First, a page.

Keeping Metro on track
If you find Melbourne’s trains running more efficiently over the next few years, it could partly be due to Sumit Sood (MBA 2014).
Sumit is the Procurement Performance Manager at Metro Trains Melbourne, a position he secured after developing a performance management model for the rail network operator during a 10-week project as an MBS student.
“The performance model evaluates the maturity of our processes and highlights key areas of improvement,” he says. “The results show what we have done better, which motivates us, and also indicates what we need to improve.”
Sumit so impressed Metro’s Commercial Procurement Manager Jason Westwood as a student that he hired him to implement his model.
“The internship created an opportunity both for Sumit and Metro to validate the cultural fit for each other. I was able to evaluate Sumit’s performance in a live business scenario and Sumit could envisage his career progression in Metro. It was a win-win scenario for all involved.”
Sumit’s role as a student was to create a model for evaluating procurement performance, set KPIs for the procurement department’s three divisions and provide Jason with a snapshot of overall performance from a dashboard.
“We're trying to get a very strong performance model to evaluate procurement and achieve savings,” Sumit says. “Every dollar saved from our initiatives creates value for our shareholders and customers.”
Metro moves about 400,000 customers a day around Melbourne’s 869-kilometre network, which it has operated under contract since November 2009. The company is constantly striving to improve its operational performance on the network, making Sumit’s work especially valuable.
“The whole idea of going to Melbourne Business School was to get an external, consultant view of what we could do and how it could be done,” Jason says.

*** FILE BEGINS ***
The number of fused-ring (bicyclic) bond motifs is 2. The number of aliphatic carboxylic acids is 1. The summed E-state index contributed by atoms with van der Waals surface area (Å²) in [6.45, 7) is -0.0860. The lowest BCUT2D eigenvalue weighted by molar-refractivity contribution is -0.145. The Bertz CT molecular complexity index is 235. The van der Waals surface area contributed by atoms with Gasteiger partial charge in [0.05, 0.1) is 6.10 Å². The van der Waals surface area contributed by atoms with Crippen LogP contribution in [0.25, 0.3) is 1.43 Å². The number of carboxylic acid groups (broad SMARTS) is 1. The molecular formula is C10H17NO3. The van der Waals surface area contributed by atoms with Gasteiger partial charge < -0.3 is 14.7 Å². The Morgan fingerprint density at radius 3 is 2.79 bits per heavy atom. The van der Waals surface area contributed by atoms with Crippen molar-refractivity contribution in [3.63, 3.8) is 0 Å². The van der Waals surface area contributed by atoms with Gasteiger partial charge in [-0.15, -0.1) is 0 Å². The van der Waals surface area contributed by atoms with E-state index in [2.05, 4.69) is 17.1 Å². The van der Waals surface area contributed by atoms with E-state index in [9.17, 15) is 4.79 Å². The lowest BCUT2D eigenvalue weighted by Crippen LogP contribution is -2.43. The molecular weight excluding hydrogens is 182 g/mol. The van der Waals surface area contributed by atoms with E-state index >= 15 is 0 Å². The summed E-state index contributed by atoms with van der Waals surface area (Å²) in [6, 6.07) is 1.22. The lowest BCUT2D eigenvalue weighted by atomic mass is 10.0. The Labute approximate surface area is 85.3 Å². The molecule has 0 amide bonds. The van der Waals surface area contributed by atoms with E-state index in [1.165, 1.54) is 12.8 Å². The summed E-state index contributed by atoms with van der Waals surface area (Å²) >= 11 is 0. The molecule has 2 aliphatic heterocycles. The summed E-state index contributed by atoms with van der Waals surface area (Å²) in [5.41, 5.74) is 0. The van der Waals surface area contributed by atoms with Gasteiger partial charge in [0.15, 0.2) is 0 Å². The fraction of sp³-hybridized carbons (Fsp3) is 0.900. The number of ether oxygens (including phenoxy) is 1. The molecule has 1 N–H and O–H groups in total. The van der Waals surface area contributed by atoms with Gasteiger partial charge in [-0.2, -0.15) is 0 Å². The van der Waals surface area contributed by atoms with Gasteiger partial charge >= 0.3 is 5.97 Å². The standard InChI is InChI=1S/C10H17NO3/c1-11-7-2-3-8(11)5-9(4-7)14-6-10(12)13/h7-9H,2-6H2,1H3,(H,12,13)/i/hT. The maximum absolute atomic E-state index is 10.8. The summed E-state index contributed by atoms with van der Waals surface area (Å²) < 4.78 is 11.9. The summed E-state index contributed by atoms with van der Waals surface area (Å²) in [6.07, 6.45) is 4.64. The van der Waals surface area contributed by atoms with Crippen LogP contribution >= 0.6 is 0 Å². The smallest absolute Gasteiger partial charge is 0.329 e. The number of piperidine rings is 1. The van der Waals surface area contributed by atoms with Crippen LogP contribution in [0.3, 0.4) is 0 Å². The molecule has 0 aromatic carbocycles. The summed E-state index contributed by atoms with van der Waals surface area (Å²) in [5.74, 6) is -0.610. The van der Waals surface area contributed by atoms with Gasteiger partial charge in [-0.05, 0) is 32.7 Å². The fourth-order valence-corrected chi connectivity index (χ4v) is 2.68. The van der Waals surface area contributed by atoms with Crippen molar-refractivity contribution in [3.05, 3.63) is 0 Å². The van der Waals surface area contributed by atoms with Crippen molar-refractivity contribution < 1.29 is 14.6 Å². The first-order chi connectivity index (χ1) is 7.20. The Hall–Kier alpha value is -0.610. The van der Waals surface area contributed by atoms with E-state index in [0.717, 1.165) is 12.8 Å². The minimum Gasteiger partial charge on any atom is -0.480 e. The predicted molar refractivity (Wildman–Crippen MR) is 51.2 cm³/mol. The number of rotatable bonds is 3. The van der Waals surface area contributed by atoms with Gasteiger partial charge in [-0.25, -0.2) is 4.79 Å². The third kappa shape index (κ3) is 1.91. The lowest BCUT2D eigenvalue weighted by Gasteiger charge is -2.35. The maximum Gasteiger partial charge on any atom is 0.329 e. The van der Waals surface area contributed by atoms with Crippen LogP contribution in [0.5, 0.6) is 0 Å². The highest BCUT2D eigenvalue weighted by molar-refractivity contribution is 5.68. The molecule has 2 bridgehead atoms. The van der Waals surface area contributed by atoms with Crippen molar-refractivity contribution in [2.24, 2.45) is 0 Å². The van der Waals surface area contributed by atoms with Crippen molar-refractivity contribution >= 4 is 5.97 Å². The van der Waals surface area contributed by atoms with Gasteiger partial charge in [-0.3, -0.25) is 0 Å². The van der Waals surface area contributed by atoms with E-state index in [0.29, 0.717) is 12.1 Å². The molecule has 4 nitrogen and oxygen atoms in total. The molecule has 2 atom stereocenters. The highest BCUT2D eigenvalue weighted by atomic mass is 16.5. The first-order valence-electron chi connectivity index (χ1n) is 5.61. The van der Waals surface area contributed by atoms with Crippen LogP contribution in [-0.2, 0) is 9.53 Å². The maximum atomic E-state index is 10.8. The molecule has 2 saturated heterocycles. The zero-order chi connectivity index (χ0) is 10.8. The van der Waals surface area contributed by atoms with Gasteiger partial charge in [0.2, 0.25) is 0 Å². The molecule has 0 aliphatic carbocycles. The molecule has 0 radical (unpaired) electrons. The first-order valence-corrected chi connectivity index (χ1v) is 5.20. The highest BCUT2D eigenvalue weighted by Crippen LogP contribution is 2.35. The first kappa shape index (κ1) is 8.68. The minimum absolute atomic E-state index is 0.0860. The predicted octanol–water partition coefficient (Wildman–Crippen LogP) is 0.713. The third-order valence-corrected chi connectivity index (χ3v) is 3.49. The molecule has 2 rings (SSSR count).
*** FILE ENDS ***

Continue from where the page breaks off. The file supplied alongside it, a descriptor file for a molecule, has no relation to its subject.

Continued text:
“Sumit was able to come with a fresh pair of eyes. The whole span of what he'd done on his MBA, along with the professors and academics supporting him, enabled us to really look at the best way to performance manage a business within a business.”
Sumit was the second MBS graduate hired by Metro. The company has since taken on more MBS students for project work and hopes to take on one or two every year to help it solve challenging business problems and strengthen its relationship with MBS.
“I think everybody's a winner throughout the process, because we are able to evaluate our current business standards through the latest trends taught in a business school,” Jason says. “It gives us a quality piece of work that we can use to formulate our business strategies going forward.”
For Sumit, working on a real project while studying gave him a valuable opportunity to use his MBS learnings to solve a practical business problem.
“I come from a mechanical engineering background, with experience in the marketing and education sectors in India. Railways and procurement were new to me. The internship was an opportunity to validate my skills in a new business environment.”
Jason credits Sumit’s success at Metro to what he learnt at MBS and the network he developed there.
“Sumit came with his MBA work ethic and professionalism, which shined through his internship – the clear open-mindedness, the extensive research ability and willingness to challenge the status quo.
“And the MBS alumni helped him. I know he reached out to a lot of alumni, who he knew were working or had worked in the area. So, we weren't just getting Sumit's view, we were getting a collective MBS approach to our business problem.”
For Sumit, his alumni contacts are one of the most valuable aspects of his MBS experience.
“My MBS journey didn't end after my MBA. The alumni are still helping me now. When I reach out to my alumni, they help me sort out business issues in my current work environment.”